Jablo Airscrew Blades
Their Manufacture from the Log to the Finished Component
by Hills and Sons, Ltd.
|This article first appeared in the Volume 4, Number 42 (April, 1942) issue of Aircraft Production magazine, and is presented here through the kind permission of Flight International. Thanks also to Bruce Vander Mark for furnishing volumes of Aircraft Production for scanning.|
The modern “improved wood” blade (Fig. 2), now in widespread use, has many qualities that remove it from the realm of the wooden blade as formerly understood. Wooden blade production has been completely revolutionised by improved technique in the preparation of the laminated material from which they are made. The development of this material has been closely allied with the development of plastics, and the thin veneers now used for blades are bonded under special conditions of pressure and temperature with synthetic resins which produce a material which, from the machine shop point of view, has more of the characteristics of metal. The finished product is relatively inert, the “life” of the natural wood having been so modified in the manufacturing processes that the physical characteristics can be rigidly controlled. This article deals with the manufacture of the well-known Jablo blade by F. Hills and Sons, Ltd.
Jablo blades are fabricated from multi-ply boards, although the primary material is not plywood as ordinarily understood. It consists of boards approximately 1” thick, built up from 50 or more o.6 mm plies bonded together under considerable pressure and at a high temperature by a synthetic glue. The resultant board has a specific gravity ranging from 0.9 to 1.3, the variation being due to the introduction of additional plies at one end, these being graded in length to decrease the density progressively over certain portions of the board in order to provide different basic densities at each end. Manufacture of the Jablo blade may be divided into two stages—making from logs the built-up block from which the blade is machined, and machining, balancing and surface finishing the blade. Processes and plant of very dissimilar character are required for each set of operations.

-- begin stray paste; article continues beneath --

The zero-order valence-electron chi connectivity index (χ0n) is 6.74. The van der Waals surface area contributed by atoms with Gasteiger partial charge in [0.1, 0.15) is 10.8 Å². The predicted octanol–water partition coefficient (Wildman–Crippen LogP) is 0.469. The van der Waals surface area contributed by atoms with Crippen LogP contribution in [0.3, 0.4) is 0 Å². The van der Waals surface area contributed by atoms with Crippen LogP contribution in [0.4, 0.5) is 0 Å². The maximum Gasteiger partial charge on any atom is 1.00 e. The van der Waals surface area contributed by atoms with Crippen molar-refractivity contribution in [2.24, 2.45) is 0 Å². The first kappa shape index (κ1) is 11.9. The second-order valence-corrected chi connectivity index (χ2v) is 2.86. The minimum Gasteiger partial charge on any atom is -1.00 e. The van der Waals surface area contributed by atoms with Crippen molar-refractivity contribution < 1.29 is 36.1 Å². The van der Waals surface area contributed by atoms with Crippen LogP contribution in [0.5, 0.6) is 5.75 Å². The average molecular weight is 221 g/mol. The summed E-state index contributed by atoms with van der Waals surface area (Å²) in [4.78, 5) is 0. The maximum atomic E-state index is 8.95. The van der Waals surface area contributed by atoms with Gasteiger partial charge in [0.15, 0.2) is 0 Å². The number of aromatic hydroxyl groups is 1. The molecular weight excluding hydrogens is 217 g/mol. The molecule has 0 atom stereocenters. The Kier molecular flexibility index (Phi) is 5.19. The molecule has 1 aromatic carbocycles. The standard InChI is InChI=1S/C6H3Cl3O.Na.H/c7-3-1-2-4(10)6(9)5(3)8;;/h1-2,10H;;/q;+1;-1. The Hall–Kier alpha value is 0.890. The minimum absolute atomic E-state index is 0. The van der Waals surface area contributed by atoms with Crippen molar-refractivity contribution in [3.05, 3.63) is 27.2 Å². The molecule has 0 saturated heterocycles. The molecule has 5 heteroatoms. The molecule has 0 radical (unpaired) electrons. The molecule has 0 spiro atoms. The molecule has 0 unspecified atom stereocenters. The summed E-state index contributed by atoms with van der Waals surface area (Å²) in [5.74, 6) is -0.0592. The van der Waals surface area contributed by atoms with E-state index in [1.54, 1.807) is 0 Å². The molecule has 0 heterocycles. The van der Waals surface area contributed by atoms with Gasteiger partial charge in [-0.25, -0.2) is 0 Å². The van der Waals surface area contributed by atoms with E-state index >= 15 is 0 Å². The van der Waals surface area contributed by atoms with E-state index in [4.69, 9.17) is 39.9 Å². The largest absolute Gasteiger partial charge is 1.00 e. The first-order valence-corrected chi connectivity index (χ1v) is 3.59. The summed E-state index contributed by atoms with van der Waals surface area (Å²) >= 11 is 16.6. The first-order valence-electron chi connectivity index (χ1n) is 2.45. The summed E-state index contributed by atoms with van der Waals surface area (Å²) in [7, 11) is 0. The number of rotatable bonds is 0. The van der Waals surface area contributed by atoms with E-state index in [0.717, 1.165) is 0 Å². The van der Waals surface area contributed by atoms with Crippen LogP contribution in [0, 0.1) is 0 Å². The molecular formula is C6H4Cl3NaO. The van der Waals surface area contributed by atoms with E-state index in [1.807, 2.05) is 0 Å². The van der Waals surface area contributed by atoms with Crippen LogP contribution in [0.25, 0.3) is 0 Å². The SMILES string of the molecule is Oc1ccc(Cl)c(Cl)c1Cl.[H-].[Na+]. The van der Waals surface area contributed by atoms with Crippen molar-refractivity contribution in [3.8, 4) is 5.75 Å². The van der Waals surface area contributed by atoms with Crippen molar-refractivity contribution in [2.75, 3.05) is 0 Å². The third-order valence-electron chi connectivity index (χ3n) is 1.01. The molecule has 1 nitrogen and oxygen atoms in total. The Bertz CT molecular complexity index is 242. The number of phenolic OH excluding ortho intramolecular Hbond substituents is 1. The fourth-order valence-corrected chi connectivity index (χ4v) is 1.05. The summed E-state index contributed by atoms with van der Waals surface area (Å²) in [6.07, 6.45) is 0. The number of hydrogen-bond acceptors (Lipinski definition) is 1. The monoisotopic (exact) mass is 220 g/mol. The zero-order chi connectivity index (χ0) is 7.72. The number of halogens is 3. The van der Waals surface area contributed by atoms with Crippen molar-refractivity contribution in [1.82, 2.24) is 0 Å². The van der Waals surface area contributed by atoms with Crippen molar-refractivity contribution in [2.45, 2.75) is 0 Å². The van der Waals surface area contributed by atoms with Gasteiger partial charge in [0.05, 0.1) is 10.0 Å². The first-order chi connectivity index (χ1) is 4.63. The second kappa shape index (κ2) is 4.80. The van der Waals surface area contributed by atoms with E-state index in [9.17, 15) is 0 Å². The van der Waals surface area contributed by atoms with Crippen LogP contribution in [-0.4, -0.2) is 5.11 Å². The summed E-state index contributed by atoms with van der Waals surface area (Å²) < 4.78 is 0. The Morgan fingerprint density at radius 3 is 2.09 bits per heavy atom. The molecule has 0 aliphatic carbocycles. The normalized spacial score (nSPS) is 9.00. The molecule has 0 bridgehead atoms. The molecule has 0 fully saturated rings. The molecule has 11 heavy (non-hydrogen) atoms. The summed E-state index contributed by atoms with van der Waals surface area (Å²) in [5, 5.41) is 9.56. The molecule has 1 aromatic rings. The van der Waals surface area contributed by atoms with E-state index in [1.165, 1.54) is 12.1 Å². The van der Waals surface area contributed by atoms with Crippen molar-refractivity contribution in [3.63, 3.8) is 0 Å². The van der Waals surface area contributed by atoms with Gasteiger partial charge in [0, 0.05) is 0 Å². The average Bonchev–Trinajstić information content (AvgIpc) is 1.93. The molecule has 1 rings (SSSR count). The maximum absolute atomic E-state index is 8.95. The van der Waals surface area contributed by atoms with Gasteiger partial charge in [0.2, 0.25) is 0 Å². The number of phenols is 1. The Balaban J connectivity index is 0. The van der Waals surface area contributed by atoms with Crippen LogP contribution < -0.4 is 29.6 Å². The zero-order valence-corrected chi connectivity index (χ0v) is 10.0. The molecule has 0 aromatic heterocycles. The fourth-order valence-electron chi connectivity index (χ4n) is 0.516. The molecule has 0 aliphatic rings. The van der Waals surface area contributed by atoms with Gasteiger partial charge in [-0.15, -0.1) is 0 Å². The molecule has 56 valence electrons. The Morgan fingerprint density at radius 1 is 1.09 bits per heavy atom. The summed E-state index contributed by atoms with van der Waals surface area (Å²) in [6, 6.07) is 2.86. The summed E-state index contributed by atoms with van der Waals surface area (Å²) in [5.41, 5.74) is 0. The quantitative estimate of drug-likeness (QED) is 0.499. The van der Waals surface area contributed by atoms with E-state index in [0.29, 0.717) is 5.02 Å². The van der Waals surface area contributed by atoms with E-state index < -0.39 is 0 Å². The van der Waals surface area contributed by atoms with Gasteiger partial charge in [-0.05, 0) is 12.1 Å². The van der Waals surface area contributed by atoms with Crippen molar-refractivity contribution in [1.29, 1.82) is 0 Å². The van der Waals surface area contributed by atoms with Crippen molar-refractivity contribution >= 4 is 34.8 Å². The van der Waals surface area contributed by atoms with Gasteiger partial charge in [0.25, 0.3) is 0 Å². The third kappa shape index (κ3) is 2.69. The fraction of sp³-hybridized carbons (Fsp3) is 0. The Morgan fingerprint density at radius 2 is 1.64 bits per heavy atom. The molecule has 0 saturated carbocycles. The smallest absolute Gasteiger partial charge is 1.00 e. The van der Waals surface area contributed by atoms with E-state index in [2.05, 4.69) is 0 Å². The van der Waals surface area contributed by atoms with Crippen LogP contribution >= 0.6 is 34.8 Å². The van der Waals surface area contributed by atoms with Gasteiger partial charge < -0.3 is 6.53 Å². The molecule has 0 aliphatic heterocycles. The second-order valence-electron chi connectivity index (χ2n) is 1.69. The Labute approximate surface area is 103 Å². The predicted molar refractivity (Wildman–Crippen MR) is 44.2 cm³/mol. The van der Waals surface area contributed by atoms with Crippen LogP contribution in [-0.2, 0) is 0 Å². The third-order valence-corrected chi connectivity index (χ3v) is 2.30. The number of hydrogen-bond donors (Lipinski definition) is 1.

|Fig. 1. Diagrams showing the method by which the boards are reinforced with extra laminations. On the left is a stack of plies prior to compression. The reinforced portion (a) is used for the root of the blade and the plain portion (b) for the blade itself. The centre sketch shows the board after compression.||Fig. 2. A modern Jablo airscrew blade, flared at the root to assist engine cooling. Note the thin tip section possible with this type of construction.|
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